2022 Cybersecurity Predictions to Watch Out For
As eventful as 2020 was – with the world of work turned upside down, thanks to COVID-19 – 2021 was equal to its predecessor. It was a year that bounced from hope to cautious optimism, then back to disquiet. While some of our cybersecurity predictions for 2021 were accurate, like the importance of securing the remote workforce and the ever-increasing sophistication of ransomware, the year came to a close as organizations are forced to address the significant challenges of dealing with the Log4j vulnerability. As we enter 2022, we've asked a few of the experts on the CIS team to share their 2022 cybersecurity predictions. Some, you'll notice, are similar to last year's, as we work hard to stay steps ahead of threats and bad actors. But there are also a few new predictions we'll be sure to keep an eye on as we step into 2022.
Josh Moulin, Senior Vice President, Operations & Security Services
Growing concerns over the mental health and wellness of cybersecurity professionals. Members of the MS-ISAC have been increasingly discussing concerns about the wellness of their staff. As if the COVID-19 pandemic has not been stressful enough for all of us, the immediate need to shift to remote work and keep employees and organizations safe from cyber-attacks is more important than ever. With an estimated 577,000 unfilled cybersecurity roles1 in the United States and the seemingly constant barrage of sophisticated cyber-attacks such as SolarWinds, Kaseya, Log4j, and others, cybersecurity professionals are burning out. Employers should be offering employee assistance programs (EAP), encouraging workers to take time off, and making plans to provide coverage so their security staff will feel comfortable stepping away to recharge.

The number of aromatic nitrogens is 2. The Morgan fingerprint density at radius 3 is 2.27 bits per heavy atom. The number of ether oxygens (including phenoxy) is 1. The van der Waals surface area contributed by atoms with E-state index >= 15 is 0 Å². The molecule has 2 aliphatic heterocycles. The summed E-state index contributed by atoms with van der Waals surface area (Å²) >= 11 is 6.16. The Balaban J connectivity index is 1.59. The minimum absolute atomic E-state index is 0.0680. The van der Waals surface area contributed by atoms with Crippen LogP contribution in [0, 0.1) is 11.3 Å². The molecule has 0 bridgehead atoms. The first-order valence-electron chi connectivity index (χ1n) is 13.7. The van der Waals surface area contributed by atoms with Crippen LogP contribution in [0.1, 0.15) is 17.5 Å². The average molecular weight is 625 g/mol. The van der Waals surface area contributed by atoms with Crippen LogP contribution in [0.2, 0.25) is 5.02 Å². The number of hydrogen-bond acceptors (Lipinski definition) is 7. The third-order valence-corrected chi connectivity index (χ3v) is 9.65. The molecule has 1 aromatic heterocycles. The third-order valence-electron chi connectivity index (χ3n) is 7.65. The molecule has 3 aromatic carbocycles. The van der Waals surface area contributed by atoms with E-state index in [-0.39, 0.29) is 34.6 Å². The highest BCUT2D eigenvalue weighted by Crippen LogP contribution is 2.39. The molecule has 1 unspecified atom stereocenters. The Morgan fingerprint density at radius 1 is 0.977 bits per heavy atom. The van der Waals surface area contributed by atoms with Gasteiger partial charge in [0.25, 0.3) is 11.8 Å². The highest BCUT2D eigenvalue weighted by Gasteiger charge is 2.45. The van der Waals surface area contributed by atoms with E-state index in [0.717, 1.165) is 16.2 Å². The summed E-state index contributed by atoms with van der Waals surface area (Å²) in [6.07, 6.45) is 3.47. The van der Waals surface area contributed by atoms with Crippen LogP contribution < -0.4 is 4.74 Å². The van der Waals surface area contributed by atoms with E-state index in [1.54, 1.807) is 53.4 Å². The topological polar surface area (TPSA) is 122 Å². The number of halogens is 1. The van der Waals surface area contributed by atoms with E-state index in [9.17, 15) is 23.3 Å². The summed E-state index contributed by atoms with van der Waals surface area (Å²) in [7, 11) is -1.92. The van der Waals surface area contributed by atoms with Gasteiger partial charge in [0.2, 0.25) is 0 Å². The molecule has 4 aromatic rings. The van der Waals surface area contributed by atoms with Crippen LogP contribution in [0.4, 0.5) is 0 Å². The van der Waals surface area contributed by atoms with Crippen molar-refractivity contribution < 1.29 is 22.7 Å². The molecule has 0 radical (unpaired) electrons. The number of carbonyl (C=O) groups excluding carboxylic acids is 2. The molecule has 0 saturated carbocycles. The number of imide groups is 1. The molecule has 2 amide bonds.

Continued convergence of OT/IoT and cyber-physical attacks. Many organizations lack adequate strategies or detection/response capabilities for Operational Technology (OT) and Internet of Things (IoT) infrastructure. This has left many critical infrastructure sectors vulnerable to attacks, having a direct impact on public safety. In 2021 we saw evidence of this in the Colonial Pipeline, JBS meatpacking plant, and Florida water treatment facility cyber-attacks. While ransomware will continue to dominate these attacks, more life-threatening offenses against our public safety, hospital, communications, utilities, transportation, and other critical infrastructure will increase. According to a recent report by Gartner, attacks on critical infrastructure have increased by 3,900% since 2013, and they predict that by 2024 a cyber-attack will be so damaging to critical infrastructure that a member of the G20 will reciprocate with a declared physical attack.